DOJ’s filing hints to potential legal trouble for more than just Trump

After the Department of Justice’s 36-page response to former President Donald Trump’s request for a special master to review material the FBI seized from his home, we could be inching close to someone, maybe Trump himself, being charged with obstruction of justice. Tuesday’s well-crafted objections to Trump’s request constitute a simple, yet persuasive, smackdown of the Trump team’s flawed legal logic. There were a number of eyebrow-raising revelations by DOJ, but more important was the department’s subtle but sustained theme of obstruction.

We appear to be inching close to someone, maybe Trump himself, being charged with obstruction of justice.

In addition to learning that the FBI search uncovered 100 more classified documents than Trump had already turned over and that the sensitivity of those documents was so high FBI agents executing the search warrant didn’t all have the required clearances to handle them, we got even more evidence that the government suspects there have been attempts to obstruct its investigation.

The prospect of obstruction charges isn’t new. On the face of the warrant executed Aug. 8, investigators listed three criminal statutes they had probable cause to believe had been violated. One of those laws is 18 USC 1519: “Destruction, alteration, or falsification of records in federal investigations and bankruptcy.” A federal judge agreed with those investigators that there was probable cause to search Trump’s home and signed the warrant. A judge agreeing to a search warrant, though, doesn’t mean anything more than that.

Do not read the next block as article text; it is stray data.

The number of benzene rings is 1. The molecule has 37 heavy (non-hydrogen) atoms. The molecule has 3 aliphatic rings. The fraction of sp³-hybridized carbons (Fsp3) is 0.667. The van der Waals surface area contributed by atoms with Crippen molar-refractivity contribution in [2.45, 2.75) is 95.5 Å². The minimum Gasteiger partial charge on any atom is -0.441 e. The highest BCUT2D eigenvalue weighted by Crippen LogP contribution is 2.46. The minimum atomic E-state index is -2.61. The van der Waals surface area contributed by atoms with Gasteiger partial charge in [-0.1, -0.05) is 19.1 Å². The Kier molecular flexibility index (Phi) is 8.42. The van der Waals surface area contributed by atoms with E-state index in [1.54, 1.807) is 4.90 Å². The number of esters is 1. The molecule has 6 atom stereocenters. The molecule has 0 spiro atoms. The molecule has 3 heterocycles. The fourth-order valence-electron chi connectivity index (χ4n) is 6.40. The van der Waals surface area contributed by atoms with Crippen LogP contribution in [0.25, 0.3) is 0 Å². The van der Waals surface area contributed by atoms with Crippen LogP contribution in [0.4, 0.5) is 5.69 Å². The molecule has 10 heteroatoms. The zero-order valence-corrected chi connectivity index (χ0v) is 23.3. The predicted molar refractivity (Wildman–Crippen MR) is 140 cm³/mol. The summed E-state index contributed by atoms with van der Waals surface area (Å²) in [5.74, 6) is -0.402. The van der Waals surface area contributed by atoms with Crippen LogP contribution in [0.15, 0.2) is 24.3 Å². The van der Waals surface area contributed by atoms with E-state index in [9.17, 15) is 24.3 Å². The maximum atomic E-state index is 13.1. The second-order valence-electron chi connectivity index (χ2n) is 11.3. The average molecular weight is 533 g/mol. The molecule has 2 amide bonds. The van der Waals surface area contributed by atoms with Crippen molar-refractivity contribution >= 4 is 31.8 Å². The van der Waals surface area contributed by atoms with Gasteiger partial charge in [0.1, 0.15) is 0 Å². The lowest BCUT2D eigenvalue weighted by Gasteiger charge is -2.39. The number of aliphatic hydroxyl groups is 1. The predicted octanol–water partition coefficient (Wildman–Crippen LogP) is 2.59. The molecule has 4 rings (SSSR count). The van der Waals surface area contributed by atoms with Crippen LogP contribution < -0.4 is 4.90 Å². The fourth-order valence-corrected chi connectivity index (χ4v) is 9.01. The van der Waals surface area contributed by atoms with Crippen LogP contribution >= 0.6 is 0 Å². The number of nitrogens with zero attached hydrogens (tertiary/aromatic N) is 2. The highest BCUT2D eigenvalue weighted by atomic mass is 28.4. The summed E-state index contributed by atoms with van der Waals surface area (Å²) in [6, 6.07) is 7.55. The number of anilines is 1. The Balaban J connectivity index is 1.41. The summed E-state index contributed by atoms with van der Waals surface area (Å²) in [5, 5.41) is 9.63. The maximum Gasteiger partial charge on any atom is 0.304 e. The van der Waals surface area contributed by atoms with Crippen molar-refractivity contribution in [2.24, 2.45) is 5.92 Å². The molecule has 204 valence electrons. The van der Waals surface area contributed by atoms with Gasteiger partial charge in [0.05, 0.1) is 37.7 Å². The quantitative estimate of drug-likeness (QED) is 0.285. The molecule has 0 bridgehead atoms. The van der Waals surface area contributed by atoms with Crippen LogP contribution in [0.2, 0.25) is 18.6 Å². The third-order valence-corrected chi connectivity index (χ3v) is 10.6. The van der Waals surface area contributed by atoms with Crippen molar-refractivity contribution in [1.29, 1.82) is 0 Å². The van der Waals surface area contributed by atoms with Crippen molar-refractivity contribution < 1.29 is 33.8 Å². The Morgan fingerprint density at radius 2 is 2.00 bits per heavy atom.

A successful obstruction prosecution would require two things. First, proof that the accused knowingly concealed or destroyed records and, second, proof they did so to impede the work of an official agency. DOJ’s response filing provides us some insights into why the department thinks such thing has already happened. In fact, the filing lays out a kind of seven deadly sins pointing to obstruction. According to the DOJ: